GLENDALE, Ariz. – Here are some random thoughts from the Patriots 28-24 win over Seattle in Super Bowl XLIX:
Blanket coverage –** The first half was dominated by the Patriots secondary, which gave Seattle quarterback Russell Wilson nowhere to go throughout the first 30 minutes. Wilson enjoyed lots of time in the pocket on his first several attempts but was either forced to scramble or ultimately was sacked because he could not find an open receiver. Darrelle Revis, Brandon Browner and Kyle Arrington locked up in man coverage while Logan Ryan did the same when he entered the game in passing situations. Ryan did a tremendous job on a deep fade to Jermaine Kearse to thwart one third down attempt, and Wilson went late into the half without a single completion.
Trickle-down effect -- The Patriots ability to use man coverage allowed the front seven to focus on the Seahawks read-option attack and keep Marshawn Lynch in check. Without having to drop into zones, linebacker Jamie Collins and Dont'a Hightower were able to fill running lanes and prevent Lynch from making any big plays. Seattle finally opened things up on their last drive before the break, however, as Wilson converted a huge third-and-six with a strike to Kearse in front of Browner. Two plays later Wilson went deep and found Chris Matthews for 44 yards behind Arrington to set up the Seahawks first points of the night. Even on the two Wilson completions the coverage was solid and it took excellent execution on Seattle's part to make the plays.
Huge swing – After all that hard work the defense went to sleep in the final 31 seconds of the half and allowed the Seahawks to move 80 yards on five plays, including a pair of Wilson completions, the second of which was a 10-yard touchdown to Matthews over Ryan. Wilson finished the half just 4 of 7 for 84 yards and a touchdown. Robert Turbin (19 yards) and Wilson (17 yards) shook free for big runs and Arrington tacked on 15 yards on a facemask penalty that occurred during a completion. The Seahawks went 80 yards in five plays to tie the game with :02 left in the half.
Quick change – After the promising start things fell apart over a three-possession stretch. After the late first-half touchdown, Seattle scored on its first two series of the second. Along the way Arrington and Ryan saw their playing time diminish while Malcolm Butler replaced them. Butler was competitive early on with a terrific pass breakup but obviously saved his best work for the end when he sealed the win with his improbable interception.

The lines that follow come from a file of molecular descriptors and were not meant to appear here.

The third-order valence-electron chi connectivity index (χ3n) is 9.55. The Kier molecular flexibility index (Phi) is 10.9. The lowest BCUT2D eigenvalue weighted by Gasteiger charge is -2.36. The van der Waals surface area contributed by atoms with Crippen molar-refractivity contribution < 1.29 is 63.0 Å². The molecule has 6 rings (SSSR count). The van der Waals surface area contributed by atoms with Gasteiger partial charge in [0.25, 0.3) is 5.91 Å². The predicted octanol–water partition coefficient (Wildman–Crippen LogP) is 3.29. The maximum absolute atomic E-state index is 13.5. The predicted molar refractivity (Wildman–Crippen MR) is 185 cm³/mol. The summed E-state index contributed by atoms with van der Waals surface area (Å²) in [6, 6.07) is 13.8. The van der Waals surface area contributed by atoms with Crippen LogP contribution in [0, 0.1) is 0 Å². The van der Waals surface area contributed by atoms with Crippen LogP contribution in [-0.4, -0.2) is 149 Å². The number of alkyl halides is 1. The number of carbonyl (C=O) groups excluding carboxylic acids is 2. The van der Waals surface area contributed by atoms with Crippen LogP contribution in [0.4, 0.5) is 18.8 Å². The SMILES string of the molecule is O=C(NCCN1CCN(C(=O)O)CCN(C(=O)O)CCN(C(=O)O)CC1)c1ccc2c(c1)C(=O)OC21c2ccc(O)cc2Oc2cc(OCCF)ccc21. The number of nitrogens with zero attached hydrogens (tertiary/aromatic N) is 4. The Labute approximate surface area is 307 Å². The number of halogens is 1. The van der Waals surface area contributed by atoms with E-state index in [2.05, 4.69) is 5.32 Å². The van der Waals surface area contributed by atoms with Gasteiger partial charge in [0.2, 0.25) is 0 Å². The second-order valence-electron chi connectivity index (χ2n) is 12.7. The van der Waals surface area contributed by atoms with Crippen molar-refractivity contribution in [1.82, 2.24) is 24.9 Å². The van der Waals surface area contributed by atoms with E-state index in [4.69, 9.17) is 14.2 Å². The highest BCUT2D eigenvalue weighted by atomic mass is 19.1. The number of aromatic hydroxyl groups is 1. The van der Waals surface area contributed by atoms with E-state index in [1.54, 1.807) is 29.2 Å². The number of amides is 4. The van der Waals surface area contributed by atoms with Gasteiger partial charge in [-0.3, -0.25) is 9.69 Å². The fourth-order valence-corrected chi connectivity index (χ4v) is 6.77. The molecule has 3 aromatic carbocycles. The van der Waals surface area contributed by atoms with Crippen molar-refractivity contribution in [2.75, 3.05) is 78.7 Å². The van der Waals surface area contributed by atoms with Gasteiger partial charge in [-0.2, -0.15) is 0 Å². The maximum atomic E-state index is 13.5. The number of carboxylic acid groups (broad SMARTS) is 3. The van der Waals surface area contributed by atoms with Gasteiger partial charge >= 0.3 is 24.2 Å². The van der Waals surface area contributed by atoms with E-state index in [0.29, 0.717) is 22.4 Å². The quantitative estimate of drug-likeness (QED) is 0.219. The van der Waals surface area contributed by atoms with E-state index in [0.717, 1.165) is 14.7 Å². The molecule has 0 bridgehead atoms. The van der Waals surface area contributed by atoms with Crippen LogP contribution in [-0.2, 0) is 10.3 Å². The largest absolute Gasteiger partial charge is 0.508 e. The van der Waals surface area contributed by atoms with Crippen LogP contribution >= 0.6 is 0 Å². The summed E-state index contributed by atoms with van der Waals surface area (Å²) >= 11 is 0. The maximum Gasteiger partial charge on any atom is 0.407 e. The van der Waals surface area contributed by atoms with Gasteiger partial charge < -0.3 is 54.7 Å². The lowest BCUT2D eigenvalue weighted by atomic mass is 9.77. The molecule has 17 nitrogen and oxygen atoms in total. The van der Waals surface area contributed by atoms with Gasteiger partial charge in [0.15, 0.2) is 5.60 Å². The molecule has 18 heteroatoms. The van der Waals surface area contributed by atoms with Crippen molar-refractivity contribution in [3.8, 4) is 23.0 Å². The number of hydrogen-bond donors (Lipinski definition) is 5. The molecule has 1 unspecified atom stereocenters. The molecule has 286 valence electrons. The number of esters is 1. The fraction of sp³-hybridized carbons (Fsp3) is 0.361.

Dink and dunk –** More than a decade after his first Super Bowl appearance leading a New England offense known for its "dink and dunk" passing game, Tom Brady utilized a similar approach in the first half of Super Bowl XLIX against Seattle's vaunted Legion of Boom secondary. The game plan worked well enough to keep the Patriots even with the Seahawks, 14-14 at halftime. Brady took full advantage of his underneath matchups with quicker, smaller receivers Julian Edelman, Danny Amendola and Shane Vereen. The New England quarterback completed 20 of 27 (74 percent) passes in the first half for 177 yards with two touchdowns and one interception – on a really ugly throw at the goal line – for an overall 100.4 passer rating. The 20 completions set a Super Bowl record for the first half. Whether it was on the sidelines and making people miss or crossing the field, the smaller Patriots targets found room to work and Brady fed them.
Lane down – The Patriots attack was aided even more when Seattle No. 3 cornerback Jeremy Lane left with a broken arm suffered on his interception of Brady late in the first quarter. Edelman, Amendola and Vereen accounted for 14 of Brady's 20 first-half completion for 127 yards. All three had decent runs after catches, and it seemed Lane's replacement, Tharold Simon, was often the target. Edelman set up Brandon LaFell's opening touchdown with a 23-yard catch-and-run over the middle. Vereen set up Rob Gronkowski's touchdown late in the half with a 16-yard catch-and-run across the field. The Patriots quick, short passing game is back in business in the biggest game of the year.
Déjà vu – The game opened in similar fashion to Super Bowl XXXVIII in Houston when the Patriots beat Carolina, 32-29. Like that night, the first quarter was scoreless before the Patriots scored to take leads of 7-0 and 14-7. As was the case at Reliant Stadium, the Patriots second touchdown came in the final minute of the first half. The Panthers answered with a late field goal to go into the break down 14-10, and the Seahawks did them one better by scoring a touchdown to tie it.
Extra points – Brady's touchdown pass to LaFell to open the scoring was the 50th of his postseason career. He also set a Super Bowl record with 20 first-half completions and finished with four touchdown passes, giving him 13 Super Bowl TD passes, most of all time. … Matthews' 44-yard catch was the first of his career. … The Patriots have still yet to score a first-quarter point in six Super Bowl appearances with Belichick and Brady. … Jeremy Lane's interception was also the first of his career. …